How to Revolutionize Education

There is a general principle in economic history that economic growth is propelled by ever increasing specialization. One sector where economic growth is absent is the school system which does not become more efficient and productive over time because it is based on a planned economy rather than by increasing specialization and this is true even in private schools.

VR (virtual reality) and AR (augmented reality) have long been hampered by insufficient technological development and this has limited VR/AR mostly to the video game sector and even there are VR headsets not very commonly used as VR headsets are still far too large and cumbersome and therefore need to become substantially smaller. Yet, the Metaverse is clearly the future office, the future school, the future university and the future clinic. Metaverse will open up for immense specialization and the school system will be taken over by high tech companies.

However, there are steps that can be taken to ease the transition to Metaverse in schools. There are multiple problems with the school system: 

  1. Different pupils learn in different ways. More traditional systematic learning is the most suitable for some pupils while other pupils thrive with more associative learning. Pupils with ADHD and/or autism have highly individual disabilities that often substantially affect how they learn.
  2. Different pupils learn at different paces. The speed of learning largely correlates with individual IQ with those with relatively lower IQs learning relatively slower. 
  3. Grades for pupils who do their homework largely correlates with IQ and it is a myth that grades measure mainly the efforts pupils put into homework. SAT (Scholastic Aptitude Test) test scores also largely correlate with individual IQ.
  4. Homework is discriminatory since not all parents are able/willing to help with homework and homework also discriminates against pupils with relatively lower IQ due to them learning slower as well as against those with neuropsychiatric disabilities preventing them from doing their homework. Homework is only suitable for pupils with a pedagogic preference for systematic learning, who do not have low IQ relative to the average of their genetic group, who do not have a disability preventing them from doing homework and have parents who are able and willing to assist their children with homework.
  5. The school system is biased in favor of pupils with relatively higher IQ and thus favors genetic groups with relatively higher average IQs over genetic groups with relatively lower average IQs, indirectly causing racial inequity in socio-economic outcomes. This is why genetic groups with relatively higher average IQs are statistically overrepresented in higher education and why genetic groups with relatively lower average IQs are statistically underrepresented in higher education, contributing to racial strife and stigmatization leading to crime and social problems. There is no evidence that persons with relatively higher IQ are more suitable for higher education since academic learning mainly involves reading books and there is no evidence that those with relatively higher IQ read books faster than those with relatively lower IQ.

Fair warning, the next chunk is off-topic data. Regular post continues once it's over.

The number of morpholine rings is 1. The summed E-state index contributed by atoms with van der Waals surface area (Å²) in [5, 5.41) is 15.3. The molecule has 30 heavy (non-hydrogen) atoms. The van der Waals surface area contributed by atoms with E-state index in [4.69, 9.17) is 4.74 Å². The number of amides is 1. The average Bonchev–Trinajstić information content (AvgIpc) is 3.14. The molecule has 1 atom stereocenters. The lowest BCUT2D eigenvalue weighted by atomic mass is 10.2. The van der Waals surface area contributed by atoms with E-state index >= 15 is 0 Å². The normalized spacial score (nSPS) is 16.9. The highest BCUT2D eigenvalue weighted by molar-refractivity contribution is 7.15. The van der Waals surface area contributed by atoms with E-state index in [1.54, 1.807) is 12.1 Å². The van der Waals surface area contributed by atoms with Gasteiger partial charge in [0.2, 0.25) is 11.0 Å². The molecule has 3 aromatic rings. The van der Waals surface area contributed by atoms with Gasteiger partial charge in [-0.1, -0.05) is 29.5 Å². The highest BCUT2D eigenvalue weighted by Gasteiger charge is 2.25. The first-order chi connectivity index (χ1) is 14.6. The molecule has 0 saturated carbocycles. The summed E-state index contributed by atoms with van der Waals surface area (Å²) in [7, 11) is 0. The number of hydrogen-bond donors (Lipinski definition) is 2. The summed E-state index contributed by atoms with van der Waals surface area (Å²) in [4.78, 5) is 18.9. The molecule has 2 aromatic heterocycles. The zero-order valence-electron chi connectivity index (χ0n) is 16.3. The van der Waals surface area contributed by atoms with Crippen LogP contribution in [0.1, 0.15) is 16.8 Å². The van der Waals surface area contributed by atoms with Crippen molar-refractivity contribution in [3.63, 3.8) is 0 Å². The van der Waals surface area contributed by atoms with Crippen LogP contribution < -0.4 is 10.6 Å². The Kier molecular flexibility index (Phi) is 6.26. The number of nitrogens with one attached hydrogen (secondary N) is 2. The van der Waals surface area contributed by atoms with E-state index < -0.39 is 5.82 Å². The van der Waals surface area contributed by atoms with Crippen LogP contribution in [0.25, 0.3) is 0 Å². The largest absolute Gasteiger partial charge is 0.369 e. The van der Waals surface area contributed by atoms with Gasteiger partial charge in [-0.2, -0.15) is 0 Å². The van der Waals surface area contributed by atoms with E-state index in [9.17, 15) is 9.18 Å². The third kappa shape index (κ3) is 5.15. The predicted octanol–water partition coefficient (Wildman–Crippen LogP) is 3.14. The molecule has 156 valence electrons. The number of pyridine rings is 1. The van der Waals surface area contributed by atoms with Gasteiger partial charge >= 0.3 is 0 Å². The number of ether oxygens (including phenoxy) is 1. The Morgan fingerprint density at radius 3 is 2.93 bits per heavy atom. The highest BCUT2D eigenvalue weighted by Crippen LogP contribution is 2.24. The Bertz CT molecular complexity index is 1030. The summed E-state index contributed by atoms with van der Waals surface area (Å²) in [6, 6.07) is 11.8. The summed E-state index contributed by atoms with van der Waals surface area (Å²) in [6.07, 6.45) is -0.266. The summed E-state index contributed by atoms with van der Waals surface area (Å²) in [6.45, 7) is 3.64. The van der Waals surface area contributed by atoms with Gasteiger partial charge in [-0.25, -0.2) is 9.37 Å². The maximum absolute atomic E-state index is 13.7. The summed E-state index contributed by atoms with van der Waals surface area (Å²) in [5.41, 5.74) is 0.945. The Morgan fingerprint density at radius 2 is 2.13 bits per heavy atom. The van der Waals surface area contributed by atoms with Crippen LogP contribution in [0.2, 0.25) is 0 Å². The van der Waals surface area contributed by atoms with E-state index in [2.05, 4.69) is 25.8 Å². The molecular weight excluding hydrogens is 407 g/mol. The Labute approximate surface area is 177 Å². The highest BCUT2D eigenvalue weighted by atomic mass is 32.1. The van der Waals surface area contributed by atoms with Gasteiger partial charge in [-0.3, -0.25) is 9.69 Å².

6. All pupils learn faster and easier if they are already interested in the subject matter.
  7. School maturity varies greatly between different pupils of the same chronological age.
  8. Educational expectations in the national school system are generally founded on a genotypic psychometric norm based on a dominant genetic group such as Ashkenazis in Israel, North Europeans in the United States and Chinese in Singapore. This is detrimental to students with lower individual IQs than the average norm and discriminatory towards genetic groups with relatively lower average IQs than the normative genetic group and leads to severe inequity in socio-economic outcomes.

Pedagogic specialization in contrast means that pupils are grouped in pedagogically specialized classes according to individual pedagogic needs and entirely irrespective of chronological age, gender and genetic origin. Considering the number of classes in a typical school, there is considerable room for pedagogic specialization in accordance with the individual needs of each pupil. Especially inspiring teachers should be used to make pupils passionately interested in school subjects before commencing learning any particular school subject as this will vastly increase the pace of learning. Funding for schools should be provided in accordance with individual IQ and individual disability. The school voucher should therefore involve a relatively higher payment the lower the individual IQ and a relatively lower payment the higher the individual IQ. The entire school system should be privatized based on pedagogic specialization and variable school vouchers. 

This will facilitate and prepare for Metaverse high tech companies taking over the school system, something which in any case is inevitable. The future involves replacing most teachers with AI (Artificial Intelligence) and Metaverse VR/AR education replacing physical schools. There will be a financial incentive for school companies to increase the average pace of learning since this will be profitable for the school companies. Variable school vouchers will make pupils with disabilities and/or relatively lower IQ economically attractive customers for the school companies. Schools should remain entirely publicly funded without any fees whatsoever.

Published by Daniella Bartfeld

Daniella Bartfeld is the founding director of the Aliyah Organization.

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